Saturday, April 29, 2006
IF FISK FISKS FISK, IS IT AN AUTO-FISK?
t can't be a very nice thing to have one's name popularly verbed. Getting 'borked' is one example. Getting 'fisked' is another. The latter is in honour of the Middle East based writer and all around expert, Robert Fisk. It means the act of taking a piece of writing -- usually an illogical polemic masquerading as analysis -- and dissecting it logically and factually, piece by piece. I read recently that it originated with Fisk's anguished reporting of an incident in Afghanistan several years ago (may have been during the war or even Taliban time), in which Afghans threw stones at him. He was lucky to get out alive. Robert apparently felt that they were fully justified in trying to kill him, and his logic was deconstructed point by point, far and wide. Fisking was born (or at least, that's the legend as I have it).
Fisk was visiting Australia recently, and had this interview with Lateline. A masterpiece of fisking, if a Fisk could fisk Fisk. Of course in such an interview format, he can't interject into himself, as in a proper text-based fisking, so it's linear. His subject on the occasion was the recent video taped threats from Abu Musab al Zarqawi, chief of al Qaeda in Iraq, sometimes also known as al Qaeda in Messopotamia (or, as James Taranto at Best of the Web Today likes to remind us, the group known to the Left as al Qaeda Which Had Nothing to do With Iraq, In Iraq Which Had Nothing To Do With al Qaeda). The Zarkman showed his face for the first time in years, countering reports that he had been sidelined in the command structure. His last known activity was a guest blogging gig at iowahawk. He hates email, cuz. (another masterpiece!)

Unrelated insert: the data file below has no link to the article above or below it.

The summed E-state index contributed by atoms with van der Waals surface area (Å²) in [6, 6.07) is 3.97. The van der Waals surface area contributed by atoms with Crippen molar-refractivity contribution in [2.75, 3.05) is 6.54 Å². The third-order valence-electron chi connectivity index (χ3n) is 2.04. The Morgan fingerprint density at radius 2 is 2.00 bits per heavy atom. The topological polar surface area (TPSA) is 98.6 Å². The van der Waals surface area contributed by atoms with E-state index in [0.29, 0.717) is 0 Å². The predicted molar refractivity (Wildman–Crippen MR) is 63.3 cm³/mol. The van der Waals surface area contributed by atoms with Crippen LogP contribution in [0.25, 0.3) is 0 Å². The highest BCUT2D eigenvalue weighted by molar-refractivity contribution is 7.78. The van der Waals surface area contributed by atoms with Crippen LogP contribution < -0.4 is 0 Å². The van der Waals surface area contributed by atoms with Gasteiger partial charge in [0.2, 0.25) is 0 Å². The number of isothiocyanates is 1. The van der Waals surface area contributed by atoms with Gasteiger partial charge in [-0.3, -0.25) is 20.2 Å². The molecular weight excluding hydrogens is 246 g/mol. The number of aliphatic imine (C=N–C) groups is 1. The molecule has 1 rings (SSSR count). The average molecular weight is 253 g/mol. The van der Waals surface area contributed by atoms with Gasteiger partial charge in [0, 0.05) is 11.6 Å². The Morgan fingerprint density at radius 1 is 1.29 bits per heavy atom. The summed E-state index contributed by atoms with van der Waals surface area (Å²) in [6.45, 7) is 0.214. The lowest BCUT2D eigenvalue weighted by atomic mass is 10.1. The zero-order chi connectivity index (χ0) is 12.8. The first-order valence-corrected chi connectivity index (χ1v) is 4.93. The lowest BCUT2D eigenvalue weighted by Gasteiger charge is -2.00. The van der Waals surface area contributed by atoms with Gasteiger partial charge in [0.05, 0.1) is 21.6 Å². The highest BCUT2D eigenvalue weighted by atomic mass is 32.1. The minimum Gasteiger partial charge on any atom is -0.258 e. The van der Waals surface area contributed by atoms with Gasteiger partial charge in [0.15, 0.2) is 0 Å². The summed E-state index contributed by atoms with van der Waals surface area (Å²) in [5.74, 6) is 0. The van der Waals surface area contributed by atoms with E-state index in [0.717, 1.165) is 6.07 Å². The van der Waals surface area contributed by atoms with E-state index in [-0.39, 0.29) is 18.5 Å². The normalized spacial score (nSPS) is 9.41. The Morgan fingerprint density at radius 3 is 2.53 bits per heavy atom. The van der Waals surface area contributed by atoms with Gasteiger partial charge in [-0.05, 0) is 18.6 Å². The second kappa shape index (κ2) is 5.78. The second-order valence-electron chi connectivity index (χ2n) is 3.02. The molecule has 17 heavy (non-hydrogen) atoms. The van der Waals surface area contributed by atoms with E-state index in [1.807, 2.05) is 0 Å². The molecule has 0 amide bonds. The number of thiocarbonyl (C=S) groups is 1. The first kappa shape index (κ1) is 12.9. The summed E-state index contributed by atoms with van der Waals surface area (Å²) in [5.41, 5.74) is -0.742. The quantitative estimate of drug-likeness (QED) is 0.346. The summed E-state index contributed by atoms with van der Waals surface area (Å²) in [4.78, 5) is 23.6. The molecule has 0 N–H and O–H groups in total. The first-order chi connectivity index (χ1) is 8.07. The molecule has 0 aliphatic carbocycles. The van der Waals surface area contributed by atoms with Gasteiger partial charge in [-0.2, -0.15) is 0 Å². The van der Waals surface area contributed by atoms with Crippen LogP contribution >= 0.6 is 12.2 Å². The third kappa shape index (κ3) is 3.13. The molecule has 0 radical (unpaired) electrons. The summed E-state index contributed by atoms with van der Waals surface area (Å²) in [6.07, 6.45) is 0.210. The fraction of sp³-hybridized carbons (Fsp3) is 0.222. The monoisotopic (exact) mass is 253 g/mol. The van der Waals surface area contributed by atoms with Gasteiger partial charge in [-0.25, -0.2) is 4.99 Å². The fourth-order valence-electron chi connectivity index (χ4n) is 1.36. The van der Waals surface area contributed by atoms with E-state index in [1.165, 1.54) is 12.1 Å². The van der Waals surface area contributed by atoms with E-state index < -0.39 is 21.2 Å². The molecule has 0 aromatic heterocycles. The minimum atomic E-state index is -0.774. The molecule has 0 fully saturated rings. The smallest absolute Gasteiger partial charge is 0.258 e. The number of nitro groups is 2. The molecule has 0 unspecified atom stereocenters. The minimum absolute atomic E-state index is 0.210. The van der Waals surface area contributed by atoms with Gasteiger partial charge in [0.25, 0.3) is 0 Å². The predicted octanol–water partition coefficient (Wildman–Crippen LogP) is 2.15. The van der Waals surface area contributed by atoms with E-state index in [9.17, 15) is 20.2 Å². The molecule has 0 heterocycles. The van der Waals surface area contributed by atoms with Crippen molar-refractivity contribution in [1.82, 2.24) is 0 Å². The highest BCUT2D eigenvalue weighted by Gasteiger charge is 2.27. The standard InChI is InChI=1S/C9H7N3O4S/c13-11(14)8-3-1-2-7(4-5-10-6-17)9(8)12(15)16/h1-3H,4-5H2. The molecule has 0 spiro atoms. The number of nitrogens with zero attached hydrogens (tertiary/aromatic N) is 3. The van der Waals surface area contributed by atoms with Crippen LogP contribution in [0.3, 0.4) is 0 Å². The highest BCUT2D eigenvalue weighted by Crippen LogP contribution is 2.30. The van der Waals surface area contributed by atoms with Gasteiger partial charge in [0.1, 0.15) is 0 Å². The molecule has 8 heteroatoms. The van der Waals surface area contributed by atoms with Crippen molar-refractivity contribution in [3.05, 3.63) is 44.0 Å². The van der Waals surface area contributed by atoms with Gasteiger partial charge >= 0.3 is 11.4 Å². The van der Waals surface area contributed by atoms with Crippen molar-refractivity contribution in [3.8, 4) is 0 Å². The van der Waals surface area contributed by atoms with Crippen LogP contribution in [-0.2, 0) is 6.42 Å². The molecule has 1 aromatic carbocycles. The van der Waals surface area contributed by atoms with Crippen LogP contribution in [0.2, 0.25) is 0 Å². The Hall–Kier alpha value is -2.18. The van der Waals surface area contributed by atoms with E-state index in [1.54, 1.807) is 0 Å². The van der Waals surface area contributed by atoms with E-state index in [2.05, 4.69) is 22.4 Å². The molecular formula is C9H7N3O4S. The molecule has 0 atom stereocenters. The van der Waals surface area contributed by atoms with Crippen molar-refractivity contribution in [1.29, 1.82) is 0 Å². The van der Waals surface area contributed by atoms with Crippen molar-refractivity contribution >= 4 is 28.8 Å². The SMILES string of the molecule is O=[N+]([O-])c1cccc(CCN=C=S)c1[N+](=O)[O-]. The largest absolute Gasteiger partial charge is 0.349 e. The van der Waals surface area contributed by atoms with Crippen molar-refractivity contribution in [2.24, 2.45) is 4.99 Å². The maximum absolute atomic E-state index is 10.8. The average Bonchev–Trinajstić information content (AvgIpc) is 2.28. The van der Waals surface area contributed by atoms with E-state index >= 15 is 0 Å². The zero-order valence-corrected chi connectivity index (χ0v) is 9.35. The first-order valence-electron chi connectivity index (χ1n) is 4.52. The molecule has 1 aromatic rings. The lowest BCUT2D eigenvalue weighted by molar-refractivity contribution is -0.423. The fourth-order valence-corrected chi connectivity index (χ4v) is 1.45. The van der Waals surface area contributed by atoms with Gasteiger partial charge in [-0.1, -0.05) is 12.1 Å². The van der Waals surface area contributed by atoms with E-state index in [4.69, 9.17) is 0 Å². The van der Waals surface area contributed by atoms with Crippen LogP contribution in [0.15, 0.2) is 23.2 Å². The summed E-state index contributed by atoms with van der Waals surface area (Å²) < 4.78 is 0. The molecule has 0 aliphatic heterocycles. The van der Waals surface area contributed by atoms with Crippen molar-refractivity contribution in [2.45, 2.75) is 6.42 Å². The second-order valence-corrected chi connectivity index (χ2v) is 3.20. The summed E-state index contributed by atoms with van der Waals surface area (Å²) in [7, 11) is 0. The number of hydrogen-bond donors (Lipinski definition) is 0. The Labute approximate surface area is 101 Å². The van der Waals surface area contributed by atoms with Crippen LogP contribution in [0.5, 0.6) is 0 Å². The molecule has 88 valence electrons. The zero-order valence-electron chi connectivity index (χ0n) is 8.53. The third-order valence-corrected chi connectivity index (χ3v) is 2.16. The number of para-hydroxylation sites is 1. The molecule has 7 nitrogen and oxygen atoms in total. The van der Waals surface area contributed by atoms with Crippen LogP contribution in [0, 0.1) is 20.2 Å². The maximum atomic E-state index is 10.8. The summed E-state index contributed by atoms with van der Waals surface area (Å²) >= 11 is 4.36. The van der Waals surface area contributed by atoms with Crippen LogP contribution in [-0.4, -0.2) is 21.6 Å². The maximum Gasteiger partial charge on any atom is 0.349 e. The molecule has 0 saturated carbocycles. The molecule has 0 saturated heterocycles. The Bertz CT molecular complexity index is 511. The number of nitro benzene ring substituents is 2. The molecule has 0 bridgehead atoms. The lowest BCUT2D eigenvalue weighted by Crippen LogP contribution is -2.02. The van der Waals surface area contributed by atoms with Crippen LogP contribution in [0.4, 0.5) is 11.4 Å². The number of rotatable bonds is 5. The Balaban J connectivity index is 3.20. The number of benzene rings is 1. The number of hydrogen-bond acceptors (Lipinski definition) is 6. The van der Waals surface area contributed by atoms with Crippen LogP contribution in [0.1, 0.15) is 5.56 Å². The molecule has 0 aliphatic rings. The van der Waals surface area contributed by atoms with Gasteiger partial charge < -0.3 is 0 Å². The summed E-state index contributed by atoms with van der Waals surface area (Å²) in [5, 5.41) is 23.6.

That's the weirdest thing about the Fisk interview. The questioner is completely normal, and Robert speaks like something iowahawk would write. Wai Tim Blair, whose reader K. Bowman
provides a 'shorter Fisk' -- another great time saver:
Fisk’s points are all very simple. Zarqawi is just a figurehead whom we just are encouraged to loathe, who, at the end of the day, is not a person whom we need to worry about. Although he is a problem for all of us (Fisk, too). The West bestializes Zarqawi, although he is genuinely a bad guy (no doubt about it). It is wrong for us to paint the Middle East as a fight between good and evil, although Bin Laden and Zarqawi are monstrous. We created Zarqawi, although he created himself, and we helped, although he used to exist as a fantasy figure created by American propaganda. The media perpetuates these myths every time it blames Zarqawi, although he is to blame, and it would be absolutely wrong for reporters to ignore the things he is to blame for. Zarqawi’s existence supports American propaganda, but his continued existence is also a severe blow to American credibility.That would seem to hit all the main points, I think. For full drippiness though, read the whole thing.